maxillary artery, and the veins drain to the pterygoid venous plexus.
The sphenoidal notch of the palatine faces a much shallower palatine notch of the sphenoid bone. Together, the two notches frame the sphenopalatine foramen linking the pterygopalatine fossa with the nasal cavity. The foramen transmits the posterior superior nasal nerves and the sphenopalatine artery from the pterygopalatine fossa into the nasal cavity.
The nerves are branches of the maxillary division of the Trigeminal. The artery
is the main-line terminal branch of the third part of the maxillary artery.
Corresponding veins pass back through the foramen into the pterygopalatine fossa
on their way to join the pterygoid venous plexus in the infratemporal fossa.
Floor: The pterygopalatine fossa has no clearly recognizable floor. Instead, it narrows gradually as its rear wall, the pterygoid process, approaches the maxilla. It then becomes continuous with the:
greater palatine canal, which descends as a vertical
tunnel formed by apposed
grooves, one on the maxilla and the other on the vertical plate [and pyramidal
process?] of the palatine bone. The canal opens on the under (oral) surface of
the hard palate as the greater palatine foramen, located in the lateral limb of
the palatomaxillary suture. [Back to norma basalis: check to make sure the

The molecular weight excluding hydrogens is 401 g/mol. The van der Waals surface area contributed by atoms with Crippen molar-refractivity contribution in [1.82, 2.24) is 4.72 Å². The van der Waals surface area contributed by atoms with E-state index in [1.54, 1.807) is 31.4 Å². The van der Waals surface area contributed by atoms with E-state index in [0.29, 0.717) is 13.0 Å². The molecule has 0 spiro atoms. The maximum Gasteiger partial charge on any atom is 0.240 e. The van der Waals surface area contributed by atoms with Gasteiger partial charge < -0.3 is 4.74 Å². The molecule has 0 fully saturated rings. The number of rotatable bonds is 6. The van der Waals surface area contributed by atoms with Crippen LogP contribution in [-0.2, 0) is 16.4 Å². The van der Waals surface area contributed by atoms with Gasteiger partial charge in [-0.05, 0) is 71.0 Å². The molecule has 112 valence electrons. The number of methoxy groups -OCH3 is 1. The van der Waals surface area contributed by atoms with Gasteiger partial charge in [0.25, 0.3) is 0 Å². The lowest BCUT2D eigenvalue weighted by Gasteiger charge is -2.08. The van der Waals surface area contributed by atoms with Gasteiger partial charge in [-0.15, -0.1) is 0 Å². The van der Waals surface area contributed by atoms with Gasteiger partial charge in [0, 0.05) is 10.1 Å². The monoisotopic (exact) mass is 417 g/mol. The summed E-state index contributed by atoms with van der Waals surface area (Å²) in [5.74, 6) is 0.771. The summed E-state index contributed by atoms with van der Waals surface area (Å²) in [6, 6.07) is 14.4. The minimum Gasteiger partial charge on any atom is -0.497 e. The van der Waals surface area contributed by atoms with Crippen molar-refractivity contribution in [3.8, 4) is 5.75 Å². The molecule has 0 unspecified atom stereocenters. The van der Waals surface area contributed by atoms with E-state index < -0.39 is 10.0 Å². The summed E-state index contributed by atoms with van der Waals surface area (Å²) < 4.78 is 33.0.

palatomaxillary suture turns the corner.] The canal transmits the greater
palatine nerve, the descending palatine artery, and an accompanying vein.
The nerve, a branch of the maxillary division of the Trigeminal, is often
described as “arising from the pterygopalatine ganglion.” The artery is a branch
of the third part of the maxillary artery, and the vein is tributary to the
pterygoid venous plexus.
The lesser palatine canals are offshoots from the lower part of the greater palatine canal. They descend obliquely back through the pyramidal process of the palatine bone to open as the lesser palatine foramina on the oral surface of the hard palate posterior to the greater palatine foramen. Their number (usually two) is highly variable, and they may not be present at all. The lesser palatine canals and foramina transmit the lesser palatine nerves and vessels toward the palatine tonsil, soft palate, and uvula.
The nerves are branches of the maxillary division of the Trigeminal, although
they often are described as branches of the pterygopalatine ganglion. The
arteries usually originate from the descending palatine artery in the greater
palatine canal. The veins drain upward through the lesser and greater palatine
canals into the pterygopalatine fossa on their way to the pterygoid venous